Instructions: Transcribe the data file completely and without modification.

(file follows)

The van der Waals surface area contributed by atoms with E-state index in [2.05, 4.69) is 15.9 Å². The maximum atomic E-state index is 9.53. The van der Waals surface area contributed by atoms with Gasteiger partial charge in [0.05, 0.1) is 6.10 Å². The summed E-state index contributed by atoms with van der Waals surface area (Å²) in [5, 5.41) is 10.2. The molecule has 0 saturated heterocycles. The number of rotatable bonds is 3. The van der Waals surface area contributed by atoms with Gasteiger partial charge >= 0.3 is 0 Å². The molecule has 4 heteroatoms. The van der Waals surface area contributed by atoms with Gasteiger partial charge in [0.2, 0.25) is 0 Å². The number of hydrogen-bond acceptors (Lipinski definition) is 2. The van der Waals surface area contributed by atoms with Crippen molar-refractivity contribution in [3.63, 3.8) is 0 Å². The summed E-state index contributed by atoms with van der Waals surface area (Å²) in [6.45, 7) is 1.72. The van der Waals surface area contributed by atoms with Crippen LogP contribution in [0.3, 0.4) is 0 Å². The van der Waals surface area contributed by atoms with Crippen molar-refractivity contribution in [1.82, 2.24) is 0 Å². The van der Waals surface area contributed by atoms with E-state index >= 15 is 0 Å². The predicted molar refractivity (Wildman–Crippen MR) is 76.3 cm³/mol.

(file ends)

The van der Waals surface area contributed by atoms with E-state index in [2.05, 4.69) is 15.9 Å². The maximum atomic E-state index is 9.53. The van der Waals surface area contributed by atoms with Gasteiger partial charge in [0.05, 0.1) is 6.10 Å². The summed E-state index contributed by atoms with van der Waals surface area (Å²) in [5, 5.41) is 10.2. The molecule has 0 saturated heterocycles. The number of rotatable bonds is 3. The van der Waals surface area contributed by atoms with Gasteiger partial charge >= 0.3 is 0 Å². The molecule has 4 heteroatoms. The van der Waals surface area contributed by atoms with Gasteiger partial charge in [0.2, 0.25) is 0 Å². The number of hydrogen-bond acceptors (Lipinski definition) is 2. The van der Waals surface area contributed by atoms with Crippen molar-refractivity contribution in [3.63, 3.8) is 0 Å². The summed E-state index contributed by atoms with van der Waals surface area (Å²) in [6.45, 7) is 1.72. The van der Waals surface area contributed by atoms with Crippen LogP contribution in [0.3, 0.4) is 0 Å². The van der Waals surface area contributed by atoms with Crippen molar-refractivity contribution in [1.82, 2.24) is 0 Å². The van der Waals surface area contributed by atoms with E-state index >= 15 is 0 Å². The predicted molar refractivity (Wildman–Crippen MR) is 76.3 cm³/mol.